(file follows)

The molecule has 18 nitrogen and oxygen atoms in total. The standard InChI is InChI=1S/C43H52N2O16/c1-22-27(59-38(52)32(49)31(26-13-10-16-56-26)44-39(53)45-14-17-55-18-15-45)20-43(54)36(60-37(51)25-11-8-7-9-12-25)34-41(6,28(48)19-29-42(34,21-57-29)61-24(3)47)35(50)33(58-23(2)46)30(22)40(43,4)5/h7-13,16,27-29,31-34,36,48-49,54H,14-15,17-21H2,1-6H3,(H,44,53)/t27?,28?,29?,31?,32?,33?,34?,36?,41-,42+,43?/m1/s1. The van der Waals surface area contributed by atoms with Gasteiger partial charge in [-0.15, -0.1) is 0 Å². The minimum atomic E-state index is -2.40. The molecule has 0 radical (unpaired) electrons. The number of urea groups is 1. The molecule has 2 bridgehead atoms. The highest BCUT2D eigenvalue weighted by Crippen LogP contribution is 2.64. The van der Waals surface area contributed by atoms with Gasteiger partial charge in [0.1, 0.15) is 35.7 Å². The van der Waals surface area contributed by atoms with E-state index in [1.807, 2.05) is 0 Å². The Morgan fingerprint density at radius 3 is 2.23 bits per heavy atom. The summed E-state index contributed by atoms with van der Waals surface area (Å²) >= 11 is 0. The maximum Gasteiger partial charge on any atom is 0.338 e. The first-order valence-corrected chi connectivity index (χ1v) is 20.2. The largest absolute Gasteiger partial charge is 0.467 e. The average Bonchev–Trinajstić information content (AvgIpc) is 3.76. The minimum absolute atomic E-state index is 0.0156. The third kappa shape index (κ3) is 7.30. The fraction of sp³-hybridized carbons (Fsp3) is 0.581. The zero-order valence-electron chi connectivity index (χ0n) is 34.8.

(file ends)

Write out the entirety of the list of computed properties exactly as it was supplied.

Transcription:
The molecule has 18 nitrogen and oxygen atoms in total. The standard InChI is InChI=1S/C43H52N2O16/c1-22-27(59-38(52)32(49)31(26-13-10-16-56-26)44-39(53)45-14-17-55-18-15-45)20-43(54)36(60-37(51)25-11-8-7-9-12-25)34-41(6,28(48)19-29-42(34,21-57-29)61-24(3)47)35(50)33(58-23(2)46)30(22)40(43,4)5/h7-13,16,27-29,31-34,36,48-49,54H,14-15,17-21H2,1-6H3,(H,44,53)/t27?,28?,29?,31?,32?,33?,34?,36?,41-,42+,43?/m1/s1. The van der Waals surface area contributed by atoms with Gasteiger partial charge in [-0.15, -0.1) is 0 Å². The minimum atomic E-state index is -2.40. The molecule has 0 radical (unpaired) electrons. The number of urea groups is 1. The molecule has 2 bridgehead atoms. The highest BCUT2D eigenvalue weighted by Crippen LogP contribution is 2.64. The van der Waals surface area contributed by atoms with Gasteiger partial charge in [0.1, 0.15) is 35.7 Å². The van der Waals surface area contributed by atoms with E-state index in [1.807, 2.05) is 0 Å². The Morgan fingerprint density at radius 3 is 2.23 bits per heavy atom. The summed E-state index contributed by atoms with van der Waals surface area (Å²) >= 11 is 0. The maximum Gasteiger partial charge on any atom is 0.338 e. The first-order valence-corrected chi connectivity index (χ1v) is 20.2. The largest absolute Gasteiger partial charge is 0.467 e. The average Bonchev–Trinajstić information content (AvgIpc) is 3.76. The minimum absolute atomic E-state index is 0.0156. The third kappa shape index (κ3) is 7.30. The fraction of sp³-hybridized carbons (Fsp3) is 0.581. The zero-order valence-electron chi connectivity index (χ0n) is 34.8.